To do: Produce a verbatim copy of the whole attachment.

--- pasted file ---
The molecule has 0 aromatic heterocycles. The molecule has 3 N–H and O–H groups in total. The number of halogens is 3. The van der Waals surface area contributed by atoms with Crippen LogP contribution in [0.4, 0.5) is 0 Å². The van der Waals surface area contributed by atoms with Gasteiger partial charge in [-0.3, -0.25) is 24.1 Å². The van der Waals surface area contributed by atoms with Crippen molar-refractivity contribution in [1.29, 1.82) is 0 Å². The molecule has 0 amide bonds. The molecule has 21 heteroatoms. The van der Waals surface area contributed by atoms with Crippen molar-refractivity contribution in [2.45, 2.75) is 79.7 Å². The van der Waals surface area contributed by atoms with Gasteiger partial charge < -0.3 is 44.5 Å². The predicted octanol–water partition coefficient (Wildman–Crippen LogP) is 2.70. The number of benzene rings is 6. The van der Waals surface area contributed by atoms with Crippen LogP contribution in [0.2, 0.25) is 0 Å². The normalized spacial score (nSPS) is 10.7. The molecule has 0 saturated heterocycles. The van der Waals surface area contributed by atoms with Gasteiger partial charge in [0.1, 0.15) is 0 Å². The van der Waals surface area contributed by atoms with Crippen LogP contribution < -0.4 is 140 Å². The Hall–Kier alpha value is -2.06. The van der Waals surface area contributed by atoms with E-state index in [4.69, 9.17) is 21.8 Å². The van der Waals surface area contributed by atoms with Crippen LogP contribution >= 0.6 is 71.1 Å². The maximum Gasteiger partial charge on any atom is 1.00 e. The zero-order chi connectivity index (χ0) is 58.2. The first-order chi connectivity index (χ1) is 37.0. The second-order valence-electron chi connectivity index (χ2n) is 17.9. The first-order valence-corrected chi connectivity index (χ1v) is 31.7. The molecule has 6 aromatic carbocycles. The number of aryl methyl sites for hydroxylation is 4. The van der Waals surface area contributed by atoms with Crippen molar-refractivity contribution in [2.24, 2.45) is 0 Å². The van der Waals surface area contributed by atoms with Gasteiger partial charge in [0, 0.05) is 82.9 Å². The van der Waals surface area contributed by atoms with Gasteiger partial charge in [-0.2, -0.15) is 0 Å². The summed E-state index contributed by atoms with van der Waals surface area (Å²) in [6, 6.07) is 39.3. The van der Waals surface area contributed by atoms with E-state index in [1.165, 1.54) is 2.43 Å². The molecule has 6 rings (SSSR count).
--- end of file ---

The molecule has 0 aromatic heterocycles. The molecule has 3 N–H and O–H groups in total. The number of halogens is 3. The van der Waals surface area contributed by atoms with Crippen LogP contribution in [0.4, 0.5) is 0 Å². The van der Waals surface area contributed by atoms with Gasteiger partial charge in [-0.3, -0.25) is 24.1 Å². The van der Waals surface area contributed by atoms with Crippen molar-refractivity contribution in [1.29, 1.82) is 0 Å². The molecule has 0 amide bonds. The molecule has 21 heteroatoms. The van der Waals surface area contributed by atoms with Crippen molar-refractivity contribution in [2.45, 2.75) is 79.7 Å². The van der Waals surface area contributed by atoms with Gasteiger partial charge < -0.3 is 44.5 Å². The predicted octanol–water partition coefficient (Wildman–Crippen LogP) is 2.70. The number of benzene rings is 6. The van der Waals surface area contributed by atoms with Crippen LogP contribution in [0.2, 0.25) is 0 Å². The normalized spacial score (nSPS) is 10.7. The molecule has 0 saturated heterocycles. The van der Waals surface area contributed by atoms with Gasteiger partial charge in [0.1, 0.15) is 0 Å². The van der Waals surface area contributed by atoms with Crippen LogP contribution < -0.4 is 140 Å². The Hall–Kier alpha value is -2.06. The van der Waals surface area contributed by atoms with E-state index in [4.69, 9.17) is 21.8 Å². The van der Waals surface area contributed by atoms with Crippen LogP contribution >= 0.6 is 71.1 Å². The maximum Gasteiger partial charge on any atom is 1.00 e. The zero-order chi connectivity index (χ0) is 58.2. The first-order chi connectivity index (χ1) is 37.0. The second-order valence-electron chi connectivity index (χ2n) is 17.9. The first-order valence-corrected chi connectivity index (χ1v) is 31.7. The molecule has 6 aromatic carbocycles. The number of aryl methyl sites for hydroxylation is 4. The van der Waals surface area contributed by atoms with Crippen molar-refractivity contribution in [2.24, 2.45) is 0 Å². The van der Waals surface area contributed by atoms with Gasteiger partial charge in [0, 0.05) is 82.9 Å². The van der Waals surface area contributed by atoms with Gasteiger partial charge in [-0.2, -0.15) is 0 Å². The summed E-state index contributed by atoms with van der Waals surface area (Å²) in [6, 6.07) is 39.3. The van der Waals surface area contributed by atoms with E-state index in [1.165, 1.54) is 2.43 Å². The molecule has 6 rings (SSSR count).